Briefing Notes for the Launch in Moscow, March 2009
Growth performance and medium-term prospects
- The GDP of the Russian Federation increased by 5.6% in 2008, owing to robust
growth in retail sales and investment in fixed assets. Retail turnover and investment in
fixed capital grew by 13.0% and 9.1%, respectively, through 2008. The industrial
sector, benefitting from expansion in manufacturing, grew by 2.1% over the same
period. Agricultural production rose by 10.8% in 2008. The grain harvest was expected
to be 108 million tons for 2008, exceeding the 2007 harvest by more than 25 million
tons and permitting exports of grain to neighbouring countries. The country remained
the second-largest oil producer in the world in 2008. Despite the sharp decline in oil
prices, the hydrocarbon sector continued to play a key role in economic development.
- Domestic demand and increased oil and gas production will enable the Russian
Federation to continue its expansion in 2009-2011, but GDP growth rate is expected to
slow to 3.5% in 2009, compared with the 5.6% expected in 2008. Inflationary
pressures could accelerate from an increase in fiscal expenditure, greater foreignexchange
inflows and domestic demand.
Fiscal policy developments
- The budget of the Russian Federation, which has recorded a surplus for the last eight
years, was expected to have a surplus of 5.5% of GDP, compared with 5.4% in 2007.
Because oil and gas exports are expected to comprise one third of budget revenue in
2009, the Government took steps in 2008 to diversify the economy and reduce
dependence on hydrocarbons. It diverted more oil revenues into the Stabilization Fund,
which for years has been absorbing windfall taxes from energy exports to help control
inflation. The three-year budget approved by the country’s parliament in November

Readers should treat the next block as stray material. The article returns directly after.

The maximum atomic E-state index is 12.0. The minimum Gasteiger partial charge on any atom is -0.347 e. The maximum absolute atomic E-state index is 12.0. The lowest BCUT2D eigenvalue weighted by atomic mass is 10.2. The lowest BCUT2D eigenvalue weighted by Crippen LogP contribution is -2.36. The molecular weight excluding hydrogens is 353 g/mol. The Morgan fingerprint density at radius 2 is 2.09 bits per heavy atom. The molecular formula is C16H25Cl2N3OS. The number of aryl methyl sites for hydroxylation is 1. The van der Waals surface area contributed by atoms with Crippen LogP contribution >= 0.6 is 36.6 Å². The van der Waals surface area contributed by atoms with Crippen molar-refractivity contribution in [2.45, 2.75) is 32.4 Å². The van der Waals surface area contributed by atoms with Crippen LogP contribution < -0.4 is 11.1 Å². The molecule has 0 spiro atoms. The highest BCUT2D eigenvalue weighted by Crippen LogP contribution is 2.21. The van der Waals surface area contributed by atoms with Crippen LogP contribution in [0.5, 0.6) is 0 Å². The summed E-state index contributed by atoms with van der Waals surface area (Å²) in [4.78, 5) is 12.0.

2008 envisaged budget targets for 2009-2011 that take into account a high inflation
rate and falling oil prices. The budget surplus is expected to decline to 3.6% of GDP in
2009 and to 2.8% of GDP in 2010. Government expenditures are planned to rise by
about 20% in 2009 and by 14% in 2010.
- High oil prices, capital inflows and the effects of an earlier fiscal relaxation fed
inflationary pressures in the Russian Federation. The Government raised its 2008
inflation projection from 7.5-8.5% to 14%, which would be the highest since 2002.
Consumer price inflation was 14.1% in 2008. Food prices, one of the main drivers of
consumer price inflation, were expected to moderate by the end of the year as a result
of stabilized global food prices and a record grain harvest. The surge in inflation
caused the continued appreciation of the ruble in real effective terms—in the first 10
months of 2008, the ruble became 4.7% stronger against the United States dollar. But
in November 2008, it fell by 1% against the combined dollar/euro basket of currencies after the Central Bank of the Russian Federation reduced the floor at which it would
defend its national currency.
Current account and trade performance
- A foreign trade surplus was expected to cause the current account surplus of the
Russian Federation to grow from 5.9% of GDP in 2007 to 6.0% in 2008. Exports grew
by 52.5%, and imports rose by 47.6% in the first nine months of 2008. The trade
surplus increased from $106 billion in the first nine months of 2007 to $169 billion in
the same period of 2008. Hydrocarbon exports accounted for about 70% of the total
export earnings in the first nine months of 2008. Machinery and equipment for new
construction projects and consumer goods were the largest imports.
- In November 2008, the Government announced a $20 billion package of fiscal stimulus
that includes cuts in corporate tax and regional tax by 4 percentage points, and tax on
business income from 15% to 5%. The Government will also support the real economy
through faster amortization schedules, Government guaranties, restructuring of debts,
excise policy and tariffs. It will continue to implement tax reforms by lowering the VAT
and reducing the tax burden on small businesses to help businesses withstand the
current economic crisis. The Government is also expected to continue to develop
sectors of strategic importance, such as oil and gas industries, grain exports,
engineering and metals, and banking.